â€œBut hang on,â€ you say, â€œyou canâ€™t have us all claiming to be bright just for having the ability to not continuing holding a hand onto a red hot oven hob.â€
Public health people believe smokers are so stupid that theyâ€™ll quickly vape too much nicotine if left to their own devices. Although they havenâ€™t stated this publicly, they also worry that once people start buying eliquids theyâ€™ll store it all in a bath. And then bathe in it while poking themselves in the eyes with 30ml bottles.
Clearly, the only safe thing to do was to campaign for juice bottles to be made tiny and restricting the volume of nicotine contained therein. Weâ€™re all far too stupid to be trusted.
â€œIncomplete self-titration may be due to a â€˜saturationâ€™ effect, that is, a limit on the volume of liquid that an individual can comfortably consume within a given time period, or because a given level of compensatory puffing is sufficient to achieve subjective satisfaction and alleviation of craving and withdrawal symptoms.â€
We will vape only up to the point where the desire to do so is sated. Heavy users simply vape longer inhales more frequently to overcome a restricted volume of nicotine. This, in turn, leads to a higher coil temperature â€“ which is the subject of ongoing investigation.
Consequently, it makes sense to reverse the 24mg limit (even if it only impacts on a small group of potential users) because thereâ€™s a lack of logic to the ban. Hereâ€™s hoping that MPs discover the innate intelligence our bodies possess, as they zoom about in their clown cars.
Time For Action was a harmless call to arms for people to go out at night-time, dress up smartly, and issue the bizarre extra-terrestrial demand â€œTake me to your leaderâ€. The band showed the world what a call to action looks like, in their video, and it mainly consisted of standing around bored on staircases or in front of shops. It is highly likely that adopting this type of action contributed for the lack momentum in their revival.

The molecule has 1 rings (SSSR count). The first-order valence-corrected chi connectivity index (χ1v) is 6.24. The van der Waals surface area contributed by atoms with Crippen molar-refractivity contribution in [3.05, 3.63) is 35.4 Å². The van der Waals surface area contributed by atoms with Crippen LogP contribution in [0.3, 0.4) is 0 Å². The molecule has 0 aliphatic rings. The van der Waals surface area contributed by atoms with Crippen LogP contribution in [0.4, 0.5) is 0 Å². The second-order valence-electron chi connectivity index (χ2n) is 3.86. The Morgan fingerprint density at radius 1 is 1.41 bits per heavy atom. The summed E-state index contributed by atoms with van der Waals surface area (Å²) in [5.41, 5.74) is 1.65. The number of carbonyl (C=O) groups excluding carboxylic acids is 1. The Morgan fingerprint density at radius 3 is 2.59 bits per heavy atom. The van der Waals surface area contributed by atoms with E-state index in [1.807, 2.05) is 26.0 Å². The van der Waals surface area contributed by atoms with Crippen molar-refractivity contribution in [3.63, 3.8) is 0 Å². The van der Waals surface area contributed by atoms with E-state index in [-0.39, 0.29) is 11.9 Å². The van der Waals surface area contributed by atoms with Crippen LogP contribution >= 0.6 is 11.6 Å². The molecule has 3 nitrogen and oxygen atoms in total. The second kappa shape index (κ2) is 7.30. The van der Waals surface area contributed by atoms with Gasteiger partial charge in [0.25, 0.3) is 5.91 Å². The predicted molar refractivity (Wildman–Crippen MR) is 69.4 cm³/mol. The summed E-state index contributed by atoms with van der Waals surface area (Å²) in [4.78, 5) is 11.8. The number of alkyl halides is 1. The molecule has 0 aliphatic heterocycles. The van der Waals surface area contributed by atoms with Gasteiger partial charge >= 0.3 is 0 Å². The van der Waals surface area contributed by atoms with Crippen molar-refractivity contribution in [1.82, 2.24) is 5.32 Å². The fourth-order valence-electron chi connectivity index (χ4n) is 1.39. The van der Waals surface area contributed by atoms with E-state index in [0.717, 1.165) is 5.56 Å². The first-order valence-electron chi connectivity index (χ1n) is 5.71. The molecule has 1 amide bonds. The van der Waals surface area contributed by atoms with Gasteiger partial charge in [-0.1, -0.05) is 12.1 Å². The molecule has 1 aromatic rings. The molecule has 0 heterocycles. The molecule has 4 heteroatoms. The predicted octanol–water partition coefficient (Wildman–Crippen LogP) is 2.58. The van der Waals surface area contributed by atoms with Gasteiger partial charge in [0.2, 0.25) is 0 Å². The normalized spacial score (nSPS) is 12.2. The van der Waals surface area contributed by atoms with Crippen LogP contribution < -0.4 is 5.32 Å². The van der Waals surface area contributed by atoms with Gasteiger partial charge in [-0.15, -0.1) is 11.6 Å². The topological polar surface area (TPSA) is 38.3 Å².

When it comes to being a time for action for vapers, a slightly more energetic protest might be called for.
If youâ€™ve been on holiday, living in a box or one of those vapid people on Love Island, you will have missed the news from San Francisco. No, they havenâ€™t renamed it Trumplandia, in honour of the President â€“ no, theyâ€™ve done something really stupid.
Banning all vape flavours apart from tobacco stupid. Thatâ€™s how mind-numbingly stupid they were. Almost all vapers tend to kick off with tobacco juices and some choose to stay on them, only a minority mind you. Our survey last year showed that less than 10% of vapers regularly use tobacco flavours. We love custards, we love sweets and we love fruits.
The reason is obvious: shortly after switching from smoking tobacco cigarettes, our sense of taste begins to return. A world of sweet delights that had been closed off to use blossoms, taste buds explode with delight. And, because some of us are that way inclined, we love to vape juices that taste like Tooty Frooties.
This doesnâ€™t matter to the fervent puritans bent on banning all forms of smoking. It looks like smoking to them and, what they hate even more, vapers appear to enjoy what they do. â€œHeavens to Betsy! You canâ€™t actually enjoy vaping,â€ they holler. So, they have come up with a way to make sure you donâ€™t.
“For too many years, the tobacco industry has selectively targeted our young adults with products that are deceptively associated with fruits and mint and candy,â€ lied the authoress behind the imbecilic legislation.